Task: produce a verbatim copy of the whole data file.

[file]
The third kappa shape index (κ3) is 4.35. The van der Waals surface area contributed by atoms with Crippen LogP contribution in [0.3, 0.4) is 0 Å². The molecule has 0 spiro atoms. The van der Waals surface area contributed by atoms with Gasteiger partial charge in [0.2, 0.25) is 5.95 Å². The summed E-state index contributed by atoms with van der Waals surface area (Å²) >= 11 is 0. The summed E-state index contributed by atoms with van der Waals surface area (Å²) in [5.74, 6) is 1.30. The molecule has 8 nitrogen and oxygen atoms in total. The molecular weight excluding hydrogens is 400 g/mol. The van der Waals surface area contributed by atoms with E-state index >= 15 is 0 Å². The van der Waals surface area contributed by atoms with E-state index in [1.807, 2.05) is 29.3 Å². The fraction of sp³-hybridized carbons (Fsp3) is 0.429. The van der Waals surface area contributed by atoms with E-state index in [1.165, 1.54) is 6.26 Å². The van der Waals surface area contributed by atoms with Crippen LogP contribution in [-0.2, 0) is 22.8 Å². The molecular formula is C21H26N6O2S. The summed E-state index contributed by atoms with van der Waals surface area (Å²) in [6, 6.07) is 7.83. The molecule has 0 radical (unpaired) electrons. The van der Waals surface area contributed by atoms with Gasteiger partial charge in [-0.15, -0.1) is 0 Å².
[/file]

The third kappa shape index (κ3) is 4.35. The van der Waals surface area contributed by atoms with Crippen LogP contribution in [0.3, 0.4) is 0 Å². The molecule has 0 spiro atoms. The van der Waals surface area contributed by atoms with Gasteiger partial charge in [0.2, 0.25) is 5.95 Å². The summed E-state index contributed by atoms with van der Waals surface area (Å²) >= 11 is 0. The summed E-state index contributed by atoms with van der Waals surface area (Å²) in [5.74, 6) is 1.30. The molecule has 8 nitrogen and oxygen atoms in total. The molecular weight excluding hydrogens is 400 g/mol. The van der Waals surface area contributed by atoms with E-state index >= 15 is 0 Å². The van der Waals surface area contributed by atoms with E-state index in [1.807, 2.05) is 29.3 Å². The fraction of sp³-hybridized carbons (Fsp3) is 0.429. The van der Waals surface area contributed by atoms with E-state index in [1.165, 1.54) is 6.26 Å². The van der Waals surface area contributed by atoms with Crippen LogP contribution in [-0.2, 0) is 22.8 Å². The molecular formula is C21H26N6O2S. The summed E-state index contributed by atoms with van der Waals surface area (Å²) in [6, 6.07) is 7.83. The molecule has 0 radical (unpaired) electrons. The van der Waals surface area contributed by atoms with Gasteiger partial charge in [-0.15, -0.1) is 0 Å².